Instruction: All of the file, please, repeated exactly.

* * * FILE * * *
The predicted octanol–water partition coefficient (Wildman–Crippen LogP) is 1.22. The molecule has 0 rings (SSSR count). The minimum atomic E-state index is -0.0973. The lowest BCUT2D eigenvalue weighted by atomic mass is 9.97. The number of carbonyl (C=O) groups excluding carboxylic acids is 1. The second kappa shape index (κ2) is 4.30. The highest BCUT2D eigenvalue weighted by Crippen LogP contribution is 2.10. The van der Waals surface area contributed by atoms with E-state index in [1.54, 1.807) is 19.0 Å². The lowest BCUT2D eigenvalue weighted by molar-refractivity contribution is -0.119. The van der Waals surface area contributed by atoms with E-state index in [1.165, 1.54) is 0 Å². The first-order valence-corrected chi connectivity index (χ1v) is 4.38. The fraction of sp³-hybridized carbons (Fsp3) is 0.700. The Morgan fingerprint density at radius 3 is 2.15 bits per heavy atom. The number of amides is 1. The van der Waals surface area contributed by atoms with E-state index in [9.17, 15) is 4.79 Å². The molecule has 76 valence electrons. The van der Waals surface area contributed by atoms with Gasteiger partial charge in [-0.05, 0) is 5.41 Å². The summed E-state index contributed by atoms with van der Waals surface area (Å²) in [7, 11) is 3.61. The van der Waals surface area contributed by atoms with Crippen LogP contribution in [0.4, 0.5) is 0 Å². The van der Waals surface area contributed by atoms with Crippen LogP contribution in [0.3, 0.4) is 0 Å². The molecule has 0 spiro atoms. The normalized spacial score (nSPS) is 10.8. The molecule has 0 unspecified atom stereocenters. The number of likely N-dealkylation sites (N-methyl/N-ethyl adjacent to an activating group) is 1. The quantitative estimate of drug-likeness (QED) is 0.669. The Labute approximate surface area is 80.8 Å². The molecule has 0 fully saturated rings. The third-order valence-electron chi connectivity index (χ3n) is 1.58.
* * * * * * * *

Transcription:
The predicted octanol–water partition coefficient (Wildman–Crippen LogP) is 1.22. The molecule has 0 rings (SSSR count). The minimum atomic E-state index is -0.0973. The lowest BCUT2D eigenvalue weighted by atomic mass is 9.97. The number of carbonyl (C=O) groups excluding carboxylic acids is 1. The second kappa shape index (κ2) is 4.30. The highest BCUT2D eigenvalue weighted by Crippen LogP contribution is 2.10. The van der Waals surface area contributed by atoms with E-state index in [1.54, 1.807) is 19.0 Å². The lowest BCUT2D eigenvalue weighted by molar-refractivity contribution is -0.119. The van der Waals surface area contributed by atoms with E-state index in [1.165, 1.54) is 0 Å². The first-order valence-corrected chi connectivity index (χ1v) is 4.38. The fraction of sp³-hybridized carbons (Fsp3) is 0.700. The Morgan fingerprint density at radius 3 is 2.15 bits per heavy atom. The number of amides is 1. The van der Waals surface area contributed by atoms with E-state index in [9.17, 15) is 4.79 Å². The molecule has 76 valence electrons. The van der Waals surface area contributed by atoms with Gasteiger partial charge in [-0.05, 0) is 5.41 Å². The summed E-state index contributed by atoms with van der Waals surface area (Å²) in [7, 11) is 3.61. The van der Waals surface area contributed by atoms with Crippen LogP contribution in [0.4, 0.5) is 0 Å². The van der Waals surface area contributed by atoms with Crippen LogP contribution in [0.3, 0.4) is 0 Å². The molecule has 0 spiro atoms. The normalized spacial score (nSPS) is 10.8. The molecule has 0 unspecified atom stereocenters. The number of likely N-dealkylation sites (N-methyl/N-ethyl adjacent to an activating group) is 1. The quantitative estimate of drug-likeness (QED) is 0.669. The Labute approximate surface area is 80.8 Å². The molecule has 0 fully saturated rings. The third-order valence-electron chi connectivity index (χ3n) is 1.58.